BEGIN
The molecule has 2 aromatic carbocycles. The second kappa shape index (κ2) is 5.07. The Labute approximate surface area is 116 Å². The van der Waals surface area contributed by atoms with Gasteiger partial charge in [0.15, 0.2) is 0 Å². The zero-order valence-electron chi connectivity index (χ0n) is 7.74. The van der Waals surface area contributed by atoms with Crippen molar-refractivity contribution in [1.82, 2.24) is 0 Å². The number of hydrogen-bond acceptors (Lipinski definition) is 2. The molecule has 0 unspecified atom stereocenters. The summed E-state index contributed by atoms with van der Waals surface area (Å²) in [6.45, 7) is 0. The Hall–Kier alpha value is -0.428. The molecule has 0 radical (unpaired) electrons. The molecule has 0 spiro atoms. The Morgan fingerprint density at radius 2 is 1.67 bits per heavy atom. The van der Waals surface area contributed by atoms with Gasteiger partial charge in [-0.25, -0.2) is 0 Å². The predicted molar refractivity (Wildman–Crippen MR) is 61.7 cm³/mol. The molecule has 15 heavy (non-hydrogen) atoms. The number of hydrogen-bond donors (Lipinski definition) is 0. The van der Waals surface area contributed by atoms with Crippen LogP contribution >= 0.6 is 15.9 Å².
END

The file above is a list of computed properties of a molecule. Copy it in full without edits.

The molecule has 2 aromatic carbocycles. The second kappa shape index (κ2) is 5.07. The Labute approximate surface area is 116 Å². The van der Waals surface area contributed by atoms with Gasteiger partial charge in [0.15, 0.2) is 0 Å². The zero-order valence-electron chi connectivity index (χ0n) is 7.74. The van der Waals surface area contributed by atoms with Crippen molar-refractivity contribution in [1.82, 2.24) is 0 Å². The number of hydrogen-bond acceptors (Lipinski definition) is 2. The molecule has 0 unspecified atom stereocenters. The summed E-state index contributed by atoms with van der Waals surface area (Å²) in [6.45, 7) is 0. The Hall–Kier alpha value is -0.428. The molecule has 0 radical (unpaired) electrons. The molecule has 0 spiro atoms. The Morgan fingerprint density at radius 2 is 1.67 bits per heavy atom. The van der Waals surface area contributed by atoms with Gasteiger partial charge in [-0.25, -0.2) is 0 Å². The predicted molar refractivity (Wildman–Crippen MR) is 61.7 cm³/mol. The molecule has 15 heavy (non-hydrogen) atoms. The number of hydrogen-bond donors (Lipinski definition) is 0. The van der Waals surface area contributed by atoms with Crippen LogP contribution >= 0.6 is 15.9 Å².